A box has arrived for the human female.
Well, I don’t know if I’d call her “one who gets things done,” but I certainly am.
You see, this box represents several weeks’ worth of first-class mischief.
Humans are clumsy by nature, always dropping things and breaking them. Last semester, the students broke a number of the glass graduated cylinders used in the urinalysis experiment. Terrible things, students. Can’t be trusted.
At any rate, the decision was made to order a bunch of plastic cylinders that the feckless little darlings couldn’t break. So the female ordered 24 of one size and 6 of another, so as to fit the hydrometers on hand.
And she waited. And waited. Finally, exasperated, she called the vendor and was dismayed to learn that they had never received the PO at all. So she jumped through all the hoops and asked the Bean Counters to re-send it.
And they did.
So she waited some more, and still no box of plastic piss-jars. She called the vendor again, who told her yet again that no such PO had ever been received. At this point, the human female recalled that it had been long and long since she had ordered from this vendor, and it occurred to her that, back in the glory days of BAMN, the program administrators wanted all POs to be emailed to a person, rather that to a helpful or useful address not tied to a transient and mortal meat-sack. She asked the person on the other end of the phone what address would actually reach the orders department.
Armed with this little nugget of information, she contacted the Bean Counters and asked them to transmit the PO one more time.
You can see by the presence of the package and all of this boring wrapping paper that a shipment eventually resulted, so how did it come about?
Not long after the PO was transmitted to the vendor for a third time, the human female had a missed telephone call, and then an email, from chipper customer service rep saying that if the human female would call them, they’d be more than happy to set up an account and process the order.
Everything involves an account these days, so the human female called and proceeded to try to navigate the vendor’s byzantine account setup. The Helpful Person on the other end of the line (trained by me, of course) tried to walk her through the whole process but the human female could never quite get her to understand that the University is a rather large place and the Biology Department only a small part of it–and the human female smaller still. The Helpful Person wanted to create an account for the whole of the Department and make the human female the contact person for it—or perhaps the person in the stockroom, since that is the delivery address. Or maybe whoever is in charge of Departmental Billing…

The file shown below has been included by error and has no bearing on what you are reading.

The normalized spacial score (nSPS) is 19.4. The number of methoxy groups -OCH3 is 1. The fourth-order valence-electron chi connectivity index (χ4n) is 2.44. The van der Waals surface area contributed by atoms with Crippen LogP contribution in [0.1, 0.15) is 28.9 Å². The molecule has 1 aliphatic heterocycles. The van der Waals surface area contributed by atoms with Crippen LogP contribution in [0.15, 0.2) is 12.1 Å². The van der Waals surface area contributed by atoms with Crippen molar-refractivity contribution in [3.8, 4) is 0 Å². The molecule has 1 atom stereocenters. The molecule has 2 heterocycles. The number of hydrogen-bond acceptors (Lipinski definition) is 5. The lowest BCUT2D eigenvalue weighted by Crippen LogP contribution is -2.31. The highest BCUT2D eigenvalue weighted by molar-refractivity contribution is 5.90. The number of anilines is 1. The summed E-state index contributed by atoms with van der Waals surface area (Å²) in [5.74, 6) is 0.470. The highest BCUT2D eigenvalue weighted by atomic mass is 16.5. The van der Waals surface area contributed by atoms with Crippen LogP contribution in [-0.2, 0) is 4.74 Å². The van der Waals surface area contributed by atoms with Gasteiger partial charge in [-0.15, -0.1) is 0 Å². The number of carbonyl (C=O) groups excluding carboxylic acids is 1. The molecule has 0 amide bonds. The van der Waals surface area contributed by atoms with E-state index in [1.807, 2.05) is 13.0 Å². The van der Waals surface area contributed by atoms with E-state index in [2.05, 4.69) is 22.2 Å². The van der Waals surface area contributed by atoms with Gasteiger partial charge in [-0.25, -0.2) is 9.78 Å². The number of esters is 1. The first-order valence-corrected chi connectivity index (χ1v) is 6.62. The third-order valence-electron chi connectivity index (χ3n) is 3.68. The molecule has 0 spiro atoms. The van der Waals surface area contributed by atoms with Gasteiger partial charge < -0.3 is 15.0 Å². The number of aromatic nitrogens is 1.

After about twenty minutes of internal zip codes, building abbreviations, and increasing frustration on the part of all parties, the human female had finally had enough. Abandoning the idea of an account (for which she did not wish to be Responsible), the human female asked if they could just abandon the notion of an account and process the order some other way.
Why, yes! Yes, they could! Relieved, the human female launched into placing a guest order with the credit card. Everything went swimmingly right up to the point where the Helpful Person read out the total.
Rule One of purchasing: The University never pays tax. Ever. Slight snag, yes?
No worries, the Helpful Person told the human female! All she had to do was make the purchase, request the tax refund form, fill it out, provide a copy of the University’s tax exempt paperwork, and sit back and wait for the tax to be refunded to the card.
At this point, if the human female had been listening instead of grinding her teeth, she’d have heard me giggling in the background. It’s a known fact that initiating a tax refund stunt like that would make the Bean Counters purple in the face and bring on a spitting apoplexy.
Followed by a stern reprimand and a lecture about Rule One of purchasing: The University never pays tax. Ever.
It was at this point that the human female reached her limit. She thanked the Helpful Person for their
help time and rang off.
Next, she contacted the Chief Bean Counters and asked them to cancel the PO entirely.
Now, obviously, here are the cylinders.
So how did she get them? She remembered, belatedly, that this particular vendor has a punch-out right at the front of the purchasing software site, one that takes the user straight to the catalog where they can load up a cart and check out easy-peasy. Once the PO was cancelled, she logged in, went through the punch-out, put in the order, hit a button, and took delivery about 48 hours later. No problems, no tax, and no escaping that it was her own incompetence that led her down the garden path in the first place.
Well, I may have helped a little.
So now there is a full set of plastic cylinders for the urinalysis experiment. The Prep Staff are always quick to point out that it isn’t really real urine, just something they whip up out of water, food coloring, and chemicals.
Theoretically. No one has yet connected the strange results they keep getting with my capacity to quaff and process ale…